Would you be surprised or astonished if I told you that a few months after the birth of my first baby I did not feel any attachment toward him anymore? Yup, that’s true and here are some more revelations.
(You can watch this video or continue reading to find out more about my story.)
I did not appreciate time spent in my baby’s company. When I was breastfeeding him in the morning, I would impatiently wait until he was done nursing to pass him to my husband and go back to my bed until the next feed. I was more comfortable in my bed than with him in my arms. When I was up, I was still feeling exhausted and not motivated at all to take care of him. I did not feel like playing peekaboo or kiss his lovely chubby cheeks. I would do it by principle but not full of love in my guts. It was a chore, not a shared pleasure with him. Snuggled up against my breast, his smiles and babbling were not having any tender effect on me. I would rather not be alone with him most often looking for the presence of other people to hold him. I was very anxious with the same catastrophizing thoughts that would haunt me. I could not find pleasure anymore in things that would usually bring me joy. I didn’t know why I wasn’t happy. My role as a mother felt like a big burden to me. One too much load. I told myself that I was not up to the task and that I did not deserve to be a mom. I felt shame. In public, I was suppressing my tears. Behind my new mom smile was hiding my torment. And this is how depression had settled in without an invitation in my new life as a mother, imbuing it with its bitter taste.
Did you know that approximately 1 in 5 birthing people experience major or minor depression following childbirth? “In fact, perinatal depression is the most common complication of childbirth” (source: https://www.postpartum.net/learn-more/depression-during-pregnancy-postpartum/).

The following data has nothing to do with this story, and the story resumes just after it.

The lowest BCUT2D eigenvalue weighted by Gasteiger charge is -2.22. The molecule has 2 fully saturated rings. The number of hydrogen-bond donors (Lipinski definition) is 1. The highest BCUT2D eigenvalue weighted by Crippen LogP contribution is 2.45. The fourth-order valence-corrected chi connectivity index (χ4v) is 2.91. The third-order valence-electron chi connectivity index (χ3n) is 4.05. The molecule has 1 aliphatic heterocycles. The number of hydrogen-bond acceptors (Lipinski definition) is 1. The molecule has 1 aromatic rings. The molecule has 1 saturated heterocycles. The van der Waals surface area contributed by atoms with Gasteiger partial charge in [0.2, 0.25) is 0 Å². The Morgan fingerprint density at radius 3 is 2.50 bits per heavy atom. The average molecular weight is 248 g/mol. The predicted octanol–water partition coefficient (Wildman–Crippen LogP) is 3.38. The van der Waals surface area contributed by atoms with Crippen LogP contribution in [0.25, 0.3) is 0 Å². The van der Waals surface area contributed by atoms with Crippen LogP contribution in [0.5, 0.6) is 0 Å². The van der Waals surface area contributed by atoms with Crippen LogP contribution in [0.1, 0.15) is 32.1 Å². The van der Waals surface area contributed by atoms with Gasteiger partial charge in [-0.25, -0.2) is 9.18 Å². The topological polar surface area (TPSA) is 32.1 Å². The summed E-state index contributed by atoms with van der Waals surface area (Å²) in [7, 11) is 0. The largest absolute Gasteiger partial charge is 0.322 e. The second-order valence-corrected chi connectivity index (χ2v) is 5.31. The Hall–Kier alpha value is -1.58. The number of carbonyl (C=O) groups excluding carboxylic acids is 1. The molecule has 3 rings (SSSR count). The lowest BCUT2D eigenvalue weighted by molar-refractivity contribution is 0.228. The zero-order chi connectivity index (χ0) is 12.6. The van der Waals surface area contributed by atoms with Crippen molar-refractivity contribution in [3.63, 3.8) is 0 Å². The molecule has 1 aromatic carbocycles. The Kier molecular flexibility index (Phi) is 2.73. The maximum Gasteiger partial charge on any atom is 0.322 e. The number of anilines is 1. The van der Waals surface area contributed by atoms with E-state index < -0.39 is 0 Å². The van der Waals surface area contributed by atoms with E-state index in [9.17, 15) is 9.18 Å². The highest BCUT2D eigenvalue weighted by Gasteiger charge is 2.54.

Symptoms of postpartum depression can start anytime during the first year postpartum. They are not the same for everyone. They might include the following:
- Crying and sadness
- Feelings of shame or guilt
- Feelings of hopelessness or helplessness
- Feeling overwhelmed
- Feelings of worthlessness
- Loss of interest, joy or pleasure in things that are usually enjoyed
- Lack of interest in the baby or lack of feelings toward the baby
- Irritability, frustration, anger and even rage
- “This does not feel like me”
- Mood swings
- Appetite disturbance
- Sleep disturbance (Insomnia or hypersomnia)
- Unexplained physical complaints
- Poor concentration or focus
- Inability to take care of self or family
- Disinterest in sex
- Suicidal thoughts
As you can see, postpartum depression could be much more than just crying a lot, feeling overwhelmed and hopeless. It could even be hard to recognize in yourself. At first, I did not know I was experiencing depression. I thought what I was feeling was just my new normal as a mother with a young baby. Until I could not stand it anymore and told my husband I needed help. Fortunately, I was able to see my psychiatrist in a short matter of time and I got the care I needed. I took some anti-depressant. I got some support. And I recovered. I regained my joy in life and motherhood.
Unfortunately, I know there is still stigma surrounding postpartum depression. In order for parents who suffer to stop hiding and suffering in silence, we need to learn more about this topic, talk about it more and stop judging. Postpartum depression is more common than we think. It is treatable, and there should be no shame in asking for help and receiving the proper treatment. Parenthood does not have to be lived in pain and torment. Every parent deserves to feel good and have a positive experience with their baby.
If you think you might be experiencing symptoms of postpartum depression, know that you are not alone and that this is not your fault. Don’t hesitate to talk to your healthcare provider who will be able to help you and make a proper diagnosis. When you receive the care you need, you will feel better. There is hope.
Note: This content is given for information purpose only. It does not replace medical advice in any way. Consult with your healthcare provider if you think you might be experiencing symptoms of postpartum depression.
This article was written by Geneviève Desrochers – Postpartum Consultant/Doula
Visit her website here: https://transitionpostpartum.com/